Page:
But the experts, both with decades of experience in their field, say that intended parents walking out on their child and surrogate mom is an anomaly.

“Ninety-nine per cent of the cases are happy,” Levitan said.

– With files from the Associated Press

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9-year-old boy dies after repeated playground stabbing by 12-year-old – National

WATCH: A 12-year-old boy accused of stabbing and killing a 9-year-old on a playground has officially been charged with murder

KENTWOOD, Mich. – A 9-year-old boy died after being repeatedly stabbed by a 12-year-old boy at a playground, police said Tuesday.

Michael Conner Verkerke ran home and collapsed on the porch around 6 p.m. Monday after he was stabbed at a mobile home park in western Michigan, according to police. Investigators said the older boy then left the playground and called police from a nearby home to turn himself in.

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The 12-year-old pleaded not guilty to a murder charge in juvenile court on Tuesday, according to his attorney. He was ordered held in a juvenile detention centre.

Barb Poelman told The Associated Press she was sitting on her deck in a mobile home park when “we heard the kids run across the front … screaming. He (Michael) ran with the kids that were with him.”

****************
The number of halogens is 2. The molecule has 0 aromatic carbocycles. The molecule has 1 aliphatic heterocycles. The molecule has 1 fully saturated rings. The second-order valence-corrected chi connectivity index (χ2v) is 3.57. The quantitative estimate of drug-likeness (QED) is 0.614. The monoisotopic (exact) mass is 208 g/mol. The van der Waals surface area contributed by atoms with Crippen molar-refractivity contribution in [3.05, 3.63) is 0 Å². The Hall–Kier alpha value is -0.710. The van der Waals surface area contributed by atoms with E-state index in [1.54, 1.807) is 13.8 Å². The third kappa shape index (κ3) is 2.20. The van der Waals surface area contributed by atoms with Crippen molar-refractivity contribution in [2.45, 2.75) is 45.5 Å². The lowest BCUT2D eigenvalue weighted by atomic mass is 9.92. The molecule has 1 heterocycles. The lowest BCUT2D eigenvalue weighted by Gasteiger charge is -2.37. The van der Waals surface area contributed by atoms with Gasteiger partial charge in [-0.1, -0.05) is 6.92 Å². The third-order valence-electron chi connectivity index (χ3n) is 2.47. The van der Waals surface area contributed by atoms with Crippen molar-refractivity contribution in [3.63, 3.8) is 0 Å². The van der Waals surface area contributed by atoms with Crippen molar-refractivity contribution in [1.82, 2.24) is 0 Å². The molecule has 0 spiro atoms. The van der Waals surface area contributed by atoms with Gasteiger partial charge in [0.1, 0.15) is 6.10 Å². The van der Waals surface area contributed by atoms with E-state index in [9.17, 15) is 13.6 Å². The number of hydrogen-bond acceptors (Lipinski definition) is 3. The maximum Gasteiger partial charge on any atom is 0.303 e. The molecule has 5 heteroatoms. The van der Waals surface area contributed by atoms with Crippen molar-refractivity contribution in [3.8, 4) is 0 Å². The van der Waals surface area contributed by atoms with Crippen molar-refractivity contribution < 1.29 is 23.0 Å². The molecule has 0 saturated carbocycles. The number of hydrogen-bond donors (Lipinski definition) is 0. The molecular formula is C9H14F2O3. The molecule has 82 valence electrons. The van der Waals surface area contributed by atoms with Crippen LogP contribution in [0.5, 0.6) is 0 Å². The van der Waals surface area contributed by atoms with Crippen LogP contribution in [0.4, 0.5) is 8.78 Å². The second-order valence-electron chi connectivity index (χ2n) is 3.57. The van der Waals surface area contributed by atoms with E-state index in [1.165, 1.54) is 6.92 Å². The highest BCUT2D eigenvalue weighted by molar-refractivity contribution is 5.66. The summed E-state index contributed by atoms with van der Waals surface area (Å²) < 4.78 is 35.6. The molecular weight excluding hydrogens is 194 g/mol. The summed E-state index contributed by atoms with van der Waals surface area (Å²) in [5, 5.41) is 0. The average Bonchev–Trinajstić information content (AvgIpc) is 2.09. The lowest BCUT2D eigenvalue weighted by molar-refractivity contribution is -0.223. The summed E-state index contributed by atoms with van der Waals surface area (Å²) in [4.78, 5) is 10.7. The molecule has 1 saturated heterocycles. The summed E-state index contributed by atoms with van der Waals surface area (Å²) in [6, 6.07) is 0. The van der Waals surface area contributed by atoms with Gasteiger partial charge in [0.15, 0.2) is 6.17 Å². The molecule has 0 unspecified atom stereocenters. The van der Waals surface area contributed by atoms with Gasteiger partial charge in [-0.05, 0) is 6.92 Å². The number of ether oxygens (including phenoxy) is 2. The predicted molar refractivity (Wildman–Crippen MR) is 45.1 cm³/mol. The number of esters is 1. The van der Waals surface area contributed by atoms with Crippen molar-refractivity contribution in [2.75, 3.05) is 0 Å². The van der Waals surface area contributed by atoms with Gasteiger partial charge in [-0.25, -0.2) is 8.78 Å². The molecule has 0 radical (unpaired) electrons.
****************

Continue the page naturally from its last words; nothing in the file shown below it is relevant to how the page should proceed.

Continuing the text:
She said the boy’s mother was distraught, pleading for help as she lay on the grass outside the family’s home.

“She was screaming, ‘Where is the ambulance?’ while her boy was laying on the porch bleeding,” Poelman said. “The kids, I thought they were just playing.”

Witnesses told investigators that four children were playing when one of them, for unknown reasons, pulled a knife and stabbed the boy.

Glen Stacy, who lives nearby, told The Grand Rapids Press that the older boy approached him after the attack and asked to use his phone. He said the boy called police to report the attack and turn himself in. Stacy said he also called police and described the boy as “very calm.”

“The only time he raised his voice was when the police came,” Stacy said.

When police arrived at the mobile home park, they first went to aid the stabbing victim, but the older boy wanted the officers to pick him up and yelled, “‘Hello, I’m right here. You’re going the wrong way,”‘ Stacy said. The motive in the attack was still being investigated, Police Chief Thomas Hillen said.

Tiffany Armijo said her son was playing with Michael during the stabbing, adding that she had never seen the 12-year-old before. She declined to discuss any details about the attack, but said Michael was “a good kid” and her son’s best friend.

“He was playing with Michael and his brother, and my kid, too,” she said. “They always played together. He was at my house almost every day.”